SLVSAG8G September 2011 – June 2016 TPS61253 , TPS61254 , TPS61256 , TPS61258 , TPS61259 , TPS612592

UNLESS OTHERWISE NOTED, this document contains PRODUCTION DATA.

- 1 Features
- 2 Applications
- 3 Description
- 4 Revision History
- 5 Device Options
- 6 Pin Configuration and Functions
- 7 Specifications
- 8 Parameter Measurement Information
- 9 Detailed Description
- 10Application and Implementation
- 11Power Supply Recommendations
- 12Layout
- 13Device and Documentation Support
- 14Mechanical, Packaging, and Orderable Information

Refer to the PDF data sheet for device specific package drawings

- YFF|9

NOTE

Information in the following applications sections is not part of the TI component specification, and TI does not warrant its accuracy or completeness. TI’s customers are responsible for determining suitability of components for their purposes. Customers should validate and test their design implementation to confirm system functionality.

With a wide input voltage range of 2.3 V to 5.5 V, the TPS6125x supports applications powered by Li-Ion batteries with extended voltage range. Intended for low-power applications, it supports up to 800-mA load current from a battery discharged as low as 2.65 V and allows the use of low cost chip inductor and capacitors. Different fixed voltage output versions are available from 3.15 V to 5.0 V. The TPS6125x offers a very small solution size due to minimum amount of external components. It allows the use of small inductors and input capacitors to achieve a small solution size. During shutdown, the load is completely disconnected from the battery.

This section details an application with TPS61256 to output fixed 5.0 V.

In this example, TPS61256 is used to design a 5-V power supply with up to 700-mA output current capability. The TPS61256 can be powered by one-cell Li-ion battery, and in this example the input voltage range is from 2.65 V to 4.85 V.

(1) See *Third-Party Products Discalimer*

(2) Inductor used to characterize TPS61254YFF, TPS61255YFF, TPS61256YFF and TPS61257YFF devices.

(3) Inductor used to characterize TPS61253YFF, TPS61258YFF and TPS61259YFF devices.

A boost converter normally requires two main passive components for storing energy during the conversion, an inductor and an output capacitor. It is advisable to select an inductor with a saturation current rating higher than the possible peak current flowing through the power switches.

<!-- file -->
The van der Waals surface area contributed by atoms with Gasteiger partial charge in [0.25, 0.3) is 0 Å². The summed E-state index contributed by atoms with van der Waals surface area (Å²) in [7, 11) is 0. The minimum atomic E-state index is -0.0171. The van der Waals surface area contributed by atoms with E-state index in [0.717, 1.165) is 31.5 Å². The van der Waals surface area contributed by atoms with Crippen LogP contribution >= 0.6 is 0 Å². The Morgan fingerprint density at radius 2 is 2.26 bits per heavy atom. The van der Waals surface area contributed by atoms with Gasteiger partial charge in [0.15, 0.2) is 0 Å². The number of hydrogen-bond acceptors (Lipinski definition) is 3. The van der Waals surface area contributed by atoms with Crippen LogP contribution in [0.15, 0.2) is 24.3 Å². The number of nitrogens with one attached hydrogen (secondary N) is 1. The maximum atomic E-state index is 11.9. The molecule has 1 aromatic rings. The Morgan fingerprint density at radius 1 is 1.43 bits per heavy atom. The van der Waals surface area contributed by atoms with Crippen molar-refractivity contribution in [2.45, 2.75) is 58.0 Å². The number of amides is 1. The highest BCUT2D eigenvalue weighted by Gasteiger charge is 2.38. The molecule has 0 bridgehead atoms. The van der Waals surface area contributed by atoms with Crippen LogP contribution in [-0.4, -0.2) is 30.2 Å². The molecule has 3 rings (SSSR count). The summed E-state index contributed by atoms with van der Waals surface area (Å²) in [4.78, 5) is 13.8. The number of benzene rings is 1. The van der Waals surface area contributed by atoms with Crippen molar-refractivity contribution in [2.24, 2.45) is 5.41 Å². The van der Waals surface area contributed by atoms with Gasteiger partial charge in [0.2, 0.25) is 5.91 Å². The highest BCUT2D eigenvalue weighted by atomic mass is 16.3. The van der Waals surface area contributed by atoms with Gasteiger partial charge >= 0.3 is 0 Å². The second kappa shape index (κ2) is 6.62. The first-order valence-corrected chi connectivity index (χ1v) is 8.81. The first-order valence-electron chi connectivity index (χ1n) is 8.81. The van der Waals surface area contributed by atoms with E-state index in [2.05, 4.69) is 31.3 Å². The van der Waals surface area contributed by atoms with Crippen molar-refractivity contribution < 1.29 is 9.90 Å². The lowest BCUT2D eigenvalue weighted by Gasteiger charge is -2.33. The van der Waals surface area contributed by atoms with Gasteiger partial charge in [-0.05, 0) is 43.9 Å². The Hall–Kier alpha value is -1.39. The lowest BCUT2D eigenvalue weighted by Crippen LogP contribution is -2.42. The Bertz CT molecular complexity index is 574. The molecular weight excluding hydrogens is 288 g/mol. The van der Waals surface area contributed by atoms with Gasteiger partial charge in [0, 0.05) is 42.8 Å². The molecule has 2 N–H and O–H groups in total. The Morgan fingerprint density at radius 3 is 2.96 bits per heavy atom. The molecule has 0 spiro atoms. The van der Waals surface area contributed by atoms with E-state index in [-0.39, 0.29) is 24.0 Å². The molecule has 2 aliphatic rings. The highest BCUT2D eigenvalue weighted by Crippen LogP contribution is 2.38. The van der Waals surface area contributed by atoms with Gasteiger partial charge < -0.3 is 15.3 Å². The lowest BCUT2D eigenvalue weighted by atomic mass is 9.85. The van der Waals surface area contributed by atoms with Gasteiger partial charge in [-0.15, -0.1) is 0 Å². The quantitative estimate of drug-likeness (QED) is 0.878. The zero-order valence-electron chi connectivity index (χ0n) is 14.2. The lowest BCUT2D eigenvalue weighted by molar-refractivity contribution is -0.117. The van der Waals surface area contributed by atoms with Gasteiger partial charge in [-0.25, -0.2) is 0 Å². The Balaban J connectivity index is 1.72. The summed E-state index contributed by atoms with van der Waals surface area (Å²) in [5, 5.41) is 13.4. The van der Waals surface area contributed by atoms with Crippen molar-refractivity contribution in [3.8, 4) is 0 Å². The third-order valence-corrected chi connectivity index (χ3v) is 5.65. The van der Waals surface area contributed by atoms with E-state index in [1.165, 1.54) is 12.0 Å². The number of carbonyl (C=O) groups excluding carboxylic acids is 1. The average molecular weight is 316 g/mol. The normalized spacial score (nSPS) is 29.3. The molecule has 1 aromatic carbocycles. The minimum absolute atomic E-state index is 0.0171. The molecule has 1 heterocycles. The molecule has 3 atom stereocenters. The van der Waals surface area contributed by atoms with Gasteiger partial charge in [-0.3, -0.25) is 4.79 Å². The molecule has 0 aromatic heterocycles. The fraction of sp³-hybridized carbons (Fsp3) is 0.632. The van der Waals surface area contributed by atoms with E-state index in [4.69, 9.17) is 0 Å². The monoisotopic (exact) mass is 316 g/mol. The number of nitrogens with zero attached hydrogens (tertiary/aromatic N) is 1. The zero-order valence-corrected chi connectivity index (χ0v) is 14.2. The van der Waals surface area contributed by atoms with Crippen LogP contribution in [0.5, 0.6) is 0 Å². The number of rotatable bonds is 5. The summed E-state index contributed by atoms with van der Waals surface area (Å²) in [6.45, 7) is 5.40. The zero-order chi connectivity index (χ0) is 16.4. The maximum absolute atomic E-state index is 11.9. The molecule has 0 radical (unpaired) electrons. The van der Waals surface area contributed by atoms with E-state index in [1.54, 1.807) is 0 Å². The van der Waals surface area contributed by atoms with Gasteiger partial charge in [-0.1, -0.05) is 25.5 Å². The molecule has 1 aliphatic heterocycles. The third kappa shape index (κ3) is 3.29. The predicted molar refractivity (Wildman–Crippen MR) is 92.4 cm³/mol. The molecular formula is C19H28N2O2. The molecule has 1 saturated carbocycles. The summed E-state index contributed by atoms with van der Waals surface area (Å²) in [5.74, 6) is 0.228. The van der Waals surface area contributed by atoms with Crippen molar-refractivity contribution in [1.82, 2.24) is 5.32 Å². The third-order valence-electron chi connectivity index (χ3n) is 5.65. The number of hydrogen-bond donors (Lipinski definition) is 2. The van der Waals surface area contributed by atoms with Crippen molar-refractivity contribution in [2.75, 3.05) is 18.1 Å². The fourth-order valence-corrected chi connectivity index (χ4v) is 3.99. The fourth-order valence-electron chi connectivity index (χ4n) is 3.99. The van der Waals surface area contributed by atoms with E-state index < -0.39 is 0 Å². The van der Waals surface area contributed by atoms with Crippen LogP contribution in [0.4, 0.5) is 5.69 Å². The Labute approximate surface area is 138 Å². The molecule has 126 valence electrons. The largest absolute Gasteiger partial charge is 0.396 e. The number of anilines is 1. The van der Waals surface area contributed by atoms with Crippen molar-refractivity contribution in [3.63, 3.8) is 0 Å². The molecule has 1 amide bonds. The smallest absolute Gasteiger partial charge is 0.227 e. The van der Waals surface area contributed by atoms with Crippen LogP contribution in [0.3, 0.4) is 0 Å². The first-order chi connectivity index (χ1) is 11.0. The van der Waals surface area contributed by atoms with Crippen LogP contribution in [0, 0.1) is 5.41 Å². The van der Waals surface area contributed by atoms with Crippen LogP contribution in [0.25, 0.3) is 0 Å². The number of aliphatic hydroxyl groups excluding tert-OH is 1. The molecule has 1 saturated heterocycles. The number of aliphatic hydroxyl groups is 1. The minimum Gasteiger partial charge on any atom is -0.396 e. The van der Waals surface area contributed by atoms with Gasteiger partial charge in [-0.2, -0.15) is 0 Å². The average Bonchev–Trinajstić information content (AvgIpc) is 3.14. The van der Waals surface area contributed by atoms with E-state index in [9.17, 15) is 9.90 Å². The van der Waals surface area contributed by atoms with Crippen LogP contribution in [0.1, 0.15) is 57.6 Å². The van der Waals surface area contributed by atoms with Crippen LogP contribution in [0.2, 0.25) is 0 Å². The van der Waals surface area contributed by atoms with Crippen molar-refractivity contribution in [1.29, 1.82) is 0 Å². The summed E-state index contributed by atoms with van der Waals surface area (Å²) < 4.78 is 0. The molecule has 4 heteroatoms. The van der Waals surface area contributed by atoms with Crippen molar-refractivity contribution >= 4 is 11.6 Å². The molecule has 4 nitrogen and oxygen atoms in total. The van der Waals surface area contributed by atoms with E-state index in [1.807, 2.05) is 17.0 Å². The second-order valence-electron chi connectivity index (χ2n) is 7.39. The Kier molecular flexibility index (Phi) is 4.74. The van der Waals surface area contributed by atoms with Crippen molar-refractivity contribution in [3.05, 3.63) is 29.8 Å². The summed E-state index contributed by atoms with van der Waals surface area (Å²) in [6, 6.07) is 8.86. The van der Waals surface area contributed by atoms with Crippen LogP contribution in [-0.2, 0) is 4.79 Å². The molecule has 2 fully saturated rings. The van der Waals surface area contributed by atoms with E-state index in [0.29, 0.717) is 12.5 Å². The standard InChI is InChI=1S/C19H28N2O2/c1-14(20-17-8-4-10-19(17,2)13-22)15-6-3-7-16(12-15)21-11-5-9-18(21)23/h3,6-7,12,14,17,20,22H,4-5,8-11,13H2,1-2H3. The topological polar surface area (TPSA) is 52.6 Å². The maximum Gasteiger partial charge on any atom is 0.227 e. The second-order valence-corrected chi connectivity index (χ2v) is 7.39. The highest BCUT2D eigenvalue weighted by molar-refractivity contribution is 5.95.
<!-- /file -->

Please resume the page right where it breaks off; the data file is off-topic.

The inductor peak current varies as a function of the load, the input and output voltages and can be estimated using Equation 4.

Equation 4.

Selecting an inductor with insufficient saturation performance can lead to excessive peak current in the converter. This could eventually harm the device and reduce its reliability.

When selecting the inductor, as well as the inductance, parameters of importance are: maximum current rating, series resistance, and operating temperature. The inductor DC current rating should be greater (by some margin) than the maximum input average current, refer to Equation 5 and *Current Limit Operation* section for more details.

Equation 5.

The TPS6125x series of step-up converters have been optimized to operate with a effective inductance in the range of 0.7 µH to 2.9 µH and with output capacitors in the range of 10 µF to 47 µF. The internal compensation is optimized for an output filter of L = 1 µH and C_{O} = 10 µF. Larger or smaller inductor values can be used to optimize the performance of the device for specific operating conditions. For more details, see the *Checking Loop Stability* section.

In high-frequency converter applications, the efficiency is essentially affected by the inductor AC resistance (i.e. quality factor) and to a smaller extent by the inductor DCR value. To achieve high efficiency operation, care should be taken in selecting inductors featuring a quality factor above 25 at the switching frequency. Increasing the inductor value produces lower RMS currents, but degrades transient response. For a given physical inductor size, increased inductance usually results in an inductor with lower saturation current.

The total losses of the coil consist of both the losses in the DC resistance, R_{(DC)} , and the following frequency-dependent components:

- The losses in the core material (magnetic hysteresis loss, especially at high switching frequencies)
- Additional losses in the conductor from the skin effect (current displacement at high frequencies)
- Magnetic field losses of the neighboring windings (proximity effect)
- Radiation losses

The following inductor series from different suppliers have been used with the TPS6125x converters.

MANUFACTURER^{(1)} |
SERIES | DIMENSIONS (in mm) |
---|---|---|

HITACHI METALS | KSLI-322512BL1-1R0 | 3.2 x 2.5 x 1.2 max. height |

MURATA | LQM32PN1R0MG0 | 3.2 x 2.5 x 1.0 max. height |

LQM2HPN1R0MG0 | 2.5 x 2.0 x 1.0 max. height | |

LQM21PN1R5MC0 | 2.0 x 1.2 x 0.55 max height | |